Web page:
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I have gone from working in typetool/windows to glyphs/mac. So I'm stuck with a lot of old source files in .vfb format.
Is there any easy way to convert these to ufo? Unless I missed something, not even the new transtype will do this...
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  • James Puckett
    James Puckett Posts: 1,978
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    Install the trial version of Fontlab studio and use Georg’s export scripts to covert to .glyphs files
  • Christoph Koeberlin
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    ... which is available here: https://github.com/schriftgestalt/Glyphs-Scripts
    Or, if you need UFOs, use UFOcentral: http://code.typesupply.com/wiki/FontLabScripts
  • Kemie Guaida
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    Ooh, the trial had not really ocurred to me. Thanks, will try that!
  • Chris Lozos
    Chris Lozos Posts: 1,458
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    Georg's script does a much better job than export to ufo. Thanks, Georg!
  • Craig Eliason
    Craig Eliason Posts: 1,412
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    Are you on Glyphs now too, Chris?
  • Chris Lozos
    Chris Lozos Posts: 1,458
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    Craig, I bought it when it came out but have yet to use it all the way through. I am taking the class atTypeCon to get insights on moving files from FL to Glyphs. So, no, not yet. I am quite tired of being on cue with FL to ever do something, though. I am also looking at RoboFont, which I also bought.
  • [Deleted User]
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  • Chris Lozos
    Chris Lozos Posts: 1,458
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    But James, Flying Saucers are faster than cars, even if they have good gas and a clean windshield ;-)
  • Max Phillips
    Max Phillips Posts: 474
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    Georg's script does a much better job than export to ufo.
    Could you be more specific, Chris? What's wrong w/ exporting thru FL?
  • Chris Lozos
    Chris Lozos Posts: 1,458
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    As I recall, Max, it was a hit or miss issue with straight ufo. With Georg's script it is always a hit with nothing to fix or find. You still have to fix the foot mark issue coming from FL class naming system though.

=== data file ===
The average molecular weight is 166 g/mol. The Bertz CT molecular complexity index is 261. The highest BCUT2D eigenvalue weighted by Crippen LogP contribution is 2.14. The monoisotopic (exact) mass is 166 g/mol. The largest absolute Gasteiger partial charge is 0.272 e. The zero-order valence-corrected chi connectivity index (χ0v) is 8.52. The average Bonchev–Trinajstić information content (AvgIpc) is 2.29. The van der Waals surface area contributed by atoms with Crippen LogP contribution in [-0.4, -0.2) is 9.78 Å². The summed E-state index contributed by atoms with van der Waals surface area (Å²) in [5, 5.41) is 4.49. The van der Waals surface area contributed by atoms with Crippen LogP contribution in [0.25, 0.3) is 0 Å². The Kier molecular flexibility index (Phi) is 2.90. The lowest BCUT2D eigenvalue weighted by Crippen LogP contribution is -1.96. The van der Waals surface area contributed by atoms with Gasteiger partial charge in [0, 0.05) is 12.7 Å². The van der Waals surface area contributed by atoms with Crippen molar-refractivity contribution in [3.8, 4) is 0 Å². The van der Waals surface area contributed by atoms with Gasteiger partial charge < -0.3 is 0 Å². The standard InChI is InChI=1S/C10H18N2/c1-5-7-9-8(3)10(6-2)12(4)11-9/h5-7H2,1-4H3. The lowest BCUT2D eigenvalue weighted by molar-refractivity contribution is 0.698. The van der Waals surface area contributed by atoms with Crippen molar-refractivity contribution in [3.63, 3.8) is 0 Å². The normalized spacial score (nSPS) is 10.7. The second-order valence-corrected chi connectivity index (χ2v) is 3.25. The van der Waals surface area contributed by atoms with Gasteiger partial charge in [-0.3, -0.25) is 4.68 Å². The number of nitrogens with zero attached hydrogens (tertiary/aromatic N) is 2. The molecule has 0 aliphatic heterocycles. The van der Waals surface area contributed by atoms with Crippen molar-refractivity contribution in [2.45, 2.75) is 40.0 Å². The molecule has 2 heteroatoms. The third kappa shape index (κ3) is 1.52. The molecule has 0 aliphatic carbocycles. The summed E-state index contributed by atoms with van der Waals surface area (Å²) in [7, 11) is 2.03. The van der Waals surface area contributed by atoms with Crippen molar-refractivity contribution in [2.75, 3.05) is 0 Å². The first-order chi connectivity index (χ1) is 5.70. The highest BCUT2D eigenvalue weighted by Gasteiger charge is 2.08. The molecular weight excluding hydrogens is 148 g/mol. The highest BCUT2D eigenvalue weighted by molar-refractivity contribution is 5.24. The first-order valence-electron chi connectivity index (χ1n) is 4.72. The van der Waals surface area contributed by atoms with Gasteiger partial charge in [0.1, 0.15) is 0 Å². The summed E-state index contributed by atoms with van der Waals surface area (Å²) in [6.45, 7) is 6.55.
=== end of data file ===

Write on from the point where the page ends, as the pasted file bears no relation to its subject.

• Georg Seifert
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    The main problem with the UFO export for me were the kerning classes. The ufos exported from FLS are not valid as they use the key glyph system instead of converting them to the OpenType system.
  • Max Phillips
    Max Phillips Posts: 474
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    Thanks, Chris and Georg. I don't know what the foot mark issue is, but it sounds gnarly, and I'll do my best to avoid it.
  • Chris Lozos
    Chris Lozos Posts: 1,458
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    The foot mark (or vertical apostrophe) is used by FontLab to delineate "Key Glyphs" in class kerning but this system is not used by the ufo type design software so you have to remove them all.
  • Mark Simonson
    Mark Simonson Posts: 1,672
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    In fact, the key glyph concept is unique to FontLab's kerning assistance feature. There is no such thing as a key glyph in OT classes, for kerning or otherwise. It's not just a UFO thing.
  • PabloImpallari
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    Is there any macro for that?
  • Georg Seifert
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    The foot mark (or vertical apostrophe) is used by FontLab to delineate "Key Glyphs" in class kerning but this system is not used by the ufo type design software so you have to remove them all.
    If you just remove all "foot marks", you remove all class kerning from your font.
    Is there any macro for that?
    Once you imported the UFO there is not much you can do. And one more thing is missing to be able to convert it properly. There is no information about if the class is a left or right class. I did suggest some solutions to the problem years ago.

    I had support to convert FLS kerning on UFO import in Glyphs but removed it in favor of my own import/export scripts.
  • John Hudson
    John Hudson Posts: 3,036
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    There is no information about if the class is a left or right class.
    In my kerning workflow, I maintain this information in the class names, and have a script that sets the FL flags accordingly. I don't know if this is a usable work around for people dealing with FL-UFO workflows; mine is FL-VOLT.